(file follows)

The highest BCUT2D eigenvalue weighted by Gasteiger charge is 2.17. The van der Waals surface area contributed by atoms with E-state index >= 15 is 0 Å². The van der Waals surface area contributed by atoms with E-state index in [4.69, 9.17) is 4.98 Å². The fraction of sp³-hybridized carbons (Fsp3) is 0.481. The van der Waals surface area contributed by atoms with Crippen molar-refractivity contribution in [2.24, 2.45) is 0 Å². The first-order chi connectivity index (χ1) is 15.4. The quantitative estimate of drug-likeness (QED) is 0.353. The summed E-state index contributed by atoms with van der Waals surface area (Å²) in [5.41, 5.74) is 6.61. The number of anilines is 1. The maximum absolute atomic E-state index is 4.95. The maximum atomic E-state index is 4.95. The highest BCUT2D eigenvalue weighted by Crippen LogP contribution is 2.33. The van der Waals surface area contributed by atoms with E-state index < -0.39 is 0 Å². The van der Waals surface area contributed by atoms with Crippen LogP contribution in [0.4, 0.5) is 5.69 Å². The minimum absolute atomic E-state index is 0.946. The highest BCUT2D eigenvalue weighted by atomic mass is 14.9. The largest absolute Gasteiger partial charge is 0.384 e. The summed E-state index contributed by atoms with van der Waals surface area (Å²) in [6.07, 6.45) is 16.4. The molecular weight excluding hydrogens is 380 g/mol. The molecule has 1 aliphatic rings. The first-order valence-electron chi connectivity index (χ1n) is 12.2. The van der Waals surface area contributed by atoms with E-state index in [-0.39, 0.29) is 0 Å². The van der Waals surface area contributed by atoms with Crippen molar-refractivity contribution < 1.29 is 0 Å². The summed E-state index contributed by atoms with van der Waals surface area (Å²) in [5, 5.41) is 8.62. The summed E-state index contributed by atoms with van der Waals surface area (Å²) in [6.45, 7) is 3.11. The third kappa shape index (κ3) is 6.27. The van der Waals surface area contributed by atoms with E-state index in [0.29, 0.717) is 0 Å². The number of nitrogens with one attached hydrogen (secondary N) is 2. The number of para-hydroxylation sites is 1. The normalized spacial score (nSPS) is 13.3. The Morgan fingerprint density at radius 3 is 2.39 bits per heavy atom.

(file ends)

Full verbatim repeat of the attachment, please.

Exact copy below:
The highest BCUT2D eigenvalue weighted by Gasteiger charge is 2.17. The van der Waals surface area contributed by atoms with E-state index >= 15 is 0 Å². The van der Waals surface area contributed by atoms with E-state index in [4.69, 9.17) is 4.98 Å². The fraction of sp³-hybridized carbons (Fsp3) is 0.481. The van der Waals surface area contributed by atoms with Crippen molar-refractivity contribution in [2.24, 2.45) is 0 Å². The first-order chi connectivity index (χ1) is 15.4. The quantitative estimate of drug-likeness (QED) is 0.353. The summed E-state index contributed by atoms with van der Waals surface area (Å²) in [5.41, 5.74) is 6.61. The number of anilines is 1. The maximum absolute atomic E-state index is 4.95. The maximum atomic E-state index is 4.95. The highest BCUT2D eigenvalue weighted by Crippen LogP contribution is 2.33. The van der Waals surface area contributed by atoms with E-state index < -0.39 is 0 Å². The van der Waals surface area contributed by atoms with Crippen LogP contribution in [0.4, 0.5) is 5.69 Å². The minimum absolute atomic E-state index is 0.946. The highest BCUT2D eigenvalue weighted by atomic mass is 14.9. The largest absolute Gasteiger partial charge is 0.384 e. The summed E-state index contributed by atoms with van der Waals surface area (Å²) in [6.07, 6.45) is 16.4. The molecular weight excluding hydrogens is 380 g/mol. The molecule has 1 aliphatic rings. The first-order valence-electron chi connectivity index (χ1n) is 12.2. The van der Waals surface area contributed by atoms with E-state index in [-0.39, 0.29) is 0 Å². The van der Waals surface area contributed by atoms with Crippen molar-refractivity contribution < 1.29 is 0 Å². The summed E-state index contributed by atoms with van der Waals surface area (Å²) in [5, 5.41) is 8.62. The summed E-state index contributed by atoms with van der Waals surface area (Å²) in [6.45, 7) is 3.11. The third kappa shape index (κ3) is 6.27. The van der Waals surface area contributed by atoms with E-state index in [0.29, 0.717) is 0 Å². The number of nitrogens with one attached hydrogen (secondary N) is 2. The number of para-hydroxylation sites is 1. The normalized spacial score (nSPS) is 13.3. The Morgan fingerprint density at radius 3 is 2.39 bits per heavy atom.